New Ranking of Central and Institutional Repositories (fwd)

Stevan Harnad harnad at ECS.SOTON.AC.UK
Sat Feb 9 21:51:25 EST 2008

---------- Forwarded message ----------
Date: Sat, 9 Feb 2008 23:53:18 +0000
From: Leslie Carr <>
Subject: Re: New Ranking of Central and Institutional Repositories

On 9 Feb 2008, at 21:36, Arthur Sale wrote:

> It looks as though the algorithm is the same as for university
> websites.
> Rank each repository for inward bound hyperlinks (VISIBILITY)
> Rank every repository for number of pages (SIZE)
> Rank every repository for number of 'interesting' documents
> eg .doc. .pdf (RICH FILES)
> Rank every repository for number of records returned by a Google
> Scholar search (GOOGLE SCHOLAR)
> Compute (VISIBILITY x 50%) + (SIZE x 20%) + (RICH FILES x 15%) +
> And then rank the repositories on this score.
> This is a poor measure in general. VISIBILITY (accounts for 50% of
> score!) is not necessarily useful for repositories, when harvesting
> in more important than hyperlinks. It will be strongly influenced by
> staff members linking their publications off a repository search.
> Both SIZE and RICH FILES measure absolute size and say nothing about
> currency or activity. Some of the higher placed Australian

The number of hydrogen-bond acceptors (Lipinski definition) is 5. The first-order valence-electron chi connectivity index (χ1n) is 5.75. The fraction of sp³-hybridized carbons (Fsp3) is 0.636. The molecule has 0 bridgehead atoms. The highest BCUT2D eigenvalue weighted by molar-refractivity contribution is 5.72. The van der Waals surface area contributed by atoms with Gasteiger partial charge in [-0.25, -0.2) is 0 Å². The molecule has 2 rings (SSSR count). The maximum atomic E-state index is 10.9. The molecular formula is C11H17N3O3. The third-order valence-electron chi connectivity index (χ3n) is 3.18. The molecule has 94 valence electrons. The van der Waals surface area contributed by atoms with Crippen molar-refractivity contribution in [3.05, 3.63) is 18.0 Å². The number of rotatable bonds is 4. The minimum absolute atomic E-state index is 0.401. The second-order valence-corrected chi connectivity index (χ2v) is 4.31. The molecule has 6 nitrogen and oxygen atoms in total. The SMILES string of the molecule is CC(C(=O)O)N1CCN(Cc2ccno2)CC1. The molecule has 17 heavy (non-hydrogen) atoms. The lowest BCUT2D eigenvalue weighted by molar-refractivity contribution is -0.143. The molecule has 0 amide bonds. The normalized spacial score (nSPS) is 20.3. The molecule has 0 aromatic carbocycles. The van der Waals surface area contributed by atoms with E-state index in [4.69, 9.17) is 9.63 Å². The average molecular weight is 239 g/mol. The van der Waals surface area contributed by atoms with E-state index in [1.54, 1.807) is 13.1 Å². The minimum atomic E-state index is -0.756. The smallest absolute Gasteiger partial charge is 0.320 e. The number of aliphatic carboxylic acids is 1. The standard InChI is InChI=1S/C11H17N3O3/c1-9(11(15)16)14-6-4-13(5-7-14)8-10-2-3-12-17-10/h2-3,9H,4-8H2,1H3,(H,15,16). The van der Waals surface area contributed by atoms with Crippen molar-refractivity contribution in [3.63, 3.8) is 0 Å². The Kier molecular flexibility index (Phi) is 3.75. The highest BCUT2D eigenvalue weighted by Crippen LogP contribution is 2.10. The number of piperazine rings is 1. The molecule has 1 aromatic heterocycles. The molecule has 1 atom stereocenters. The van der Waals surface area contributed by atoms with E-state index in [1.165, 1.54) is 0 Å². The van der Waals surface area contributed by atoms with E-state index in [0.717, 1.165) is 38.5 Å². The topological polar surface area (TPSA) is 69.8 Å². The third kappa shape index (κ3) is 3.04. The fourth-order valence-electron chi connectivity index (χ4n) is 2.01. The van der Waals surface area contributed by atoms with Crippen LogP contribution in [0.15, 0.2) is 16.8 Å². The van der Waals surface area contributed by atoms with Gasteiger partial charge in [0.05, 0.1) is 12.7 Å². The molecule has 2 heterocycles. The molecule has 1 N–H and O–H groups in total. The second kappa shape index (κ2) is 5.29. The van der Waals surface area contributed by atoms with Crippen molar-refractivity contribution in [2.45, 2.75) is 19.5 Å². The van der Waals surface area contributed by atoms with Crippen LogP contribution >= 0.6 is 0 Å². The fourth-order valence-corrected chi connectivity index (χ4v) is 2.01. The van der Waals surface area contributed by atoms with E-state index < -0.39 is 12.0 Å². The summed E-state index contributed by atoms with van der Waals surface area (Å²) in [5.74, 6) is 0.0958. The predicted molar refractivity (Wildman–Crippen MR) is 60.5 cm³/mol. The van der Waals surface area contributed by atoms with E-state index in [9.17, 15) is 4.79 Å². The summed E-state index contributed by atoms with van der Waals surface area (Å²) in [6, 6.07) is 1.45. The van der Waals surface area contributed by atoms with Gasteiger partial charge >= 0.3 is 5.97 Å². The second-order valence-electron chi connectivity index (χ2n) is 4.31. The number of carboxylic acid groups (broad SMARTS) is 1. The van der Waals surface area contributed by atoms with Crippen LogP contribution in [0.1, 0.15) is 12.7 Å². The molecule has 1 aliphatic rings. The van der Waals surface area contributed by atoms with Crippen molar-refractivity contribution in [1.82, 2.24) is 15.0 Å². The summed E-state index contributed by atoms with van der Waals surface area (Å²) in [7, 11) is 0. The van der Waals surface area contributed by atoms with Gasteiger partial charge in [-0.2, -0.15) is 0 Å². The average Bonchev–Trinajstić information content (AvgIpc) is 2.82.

> universities have simply had old stuff dumped in them, and are
> relatively inactive in acquiring current material. Activity should
> be a major factor in metrics for repositories, and this could easily
> measured by a search limited to a year (eg 2007), or by the way ROAR
> does it through OAI-PMH harvesting.

I believe that the Webometrics (ghastly name!) ranking of repositories
uses the same criteria as its ranking of universities ie it is
attempting to quantify the impact that the repository has had. This is
very different to the size, deposit activity, or even used-ness of the
repository and explains why the major contributing factor is
VISIBILITY. The main issue for this league table is "how much evidence
is there in the public web that your active research and scholarly
outputs are valued enough by your community of peers that they are
linking to them".

This will probably seem entirely arbitrary to some people, and
entirely obvious to others, depending on how much they see "the web"
as a para-literature. It mimics Google's PageRank valuation of web
pages according to how many 'votes' (links/quasi-citations) they get
from other pages from independent sources.

   It is not possible to tell with any accuracy whether a University
Website is "a good website" simply by looking at the University's
place in the Webometrics Ranking of Universities. The website is
simply a channel which delivers visibility-impact for the University
(or not). Similarly for the repository.
Les Carr

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